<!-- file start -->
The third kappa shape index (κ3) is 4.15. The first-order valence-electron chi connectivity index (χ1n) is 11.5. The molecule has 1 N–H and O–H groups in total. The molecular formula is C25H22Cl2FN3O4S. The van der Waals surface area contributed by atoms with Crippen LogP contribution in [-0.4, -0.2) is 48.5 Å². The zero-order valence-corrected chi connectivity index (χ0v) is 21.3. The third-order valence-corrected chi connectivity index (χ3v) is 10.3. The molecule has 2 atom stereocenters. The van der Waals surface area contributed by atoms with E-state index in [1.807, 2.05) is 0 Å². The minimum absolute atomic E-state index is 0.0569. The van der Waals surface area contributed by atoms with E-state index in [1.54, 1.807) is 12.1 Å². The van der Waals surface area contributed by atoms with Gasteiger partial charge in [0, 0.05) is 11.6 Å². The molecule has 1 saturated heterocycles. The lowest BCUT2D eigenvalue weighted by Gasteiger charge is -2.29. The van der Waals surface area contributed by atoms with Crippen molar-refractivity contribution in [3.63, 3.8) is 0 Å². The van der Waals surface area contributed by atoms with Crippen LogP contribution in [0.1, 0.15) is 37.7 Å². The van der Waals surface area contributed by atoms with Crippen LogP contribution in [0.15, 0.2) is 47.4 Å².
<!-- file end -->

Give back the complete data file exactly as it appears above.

The third kappa shape index (κ3) is 4.15. The first-order valence-electron chi connectivity index (χ1n) is 11.5. The molecule has 1 N–H and O–H groups in total. The molecular formula is C25H22Cl2FN3O4S. The van der Waals surface area contributed by atoms with Crippen LogP contribution in [-0.4, -0.2) is 48.5 Å². The zero-order valence-corrected chi connectivity index (χ0v) is 21.3. The third-order valence-corrected chi connectivity index (χ3v) is 10.3. The molecule has 2 atom stereocenters. The van der Waals surface area contributed by atoms with E-state index in [1.807, 2.05) is 0 Å². The minimum absolute atomic E-state index is 0.0569. The van der Waals surface area contributed by atoms with E-state index in [1.54, 1.807) is 12.1 Å². The van der Waals surface area contributed by atoms with Gasteiger partial charge in [0, 0.05) is 11.6 Å². The molecule has 1 saturated heterocycles. The lowest BCUT2D eigenvalue weighted by Gasteiger charge is -2.29. The van der Waals surface area contributed by atoms with Crippen molar-refractivity contribution in [3.63, 3.8) is 0 Å². The van der Waals surface area contributed by atoms with Crippen LogP contribution in [0.1, 0.15) is 37.7 Å². The van der Waals surface area contributed by atoms with Crippen LogP contribution in [0.15, 0.2) is 47.4 Å².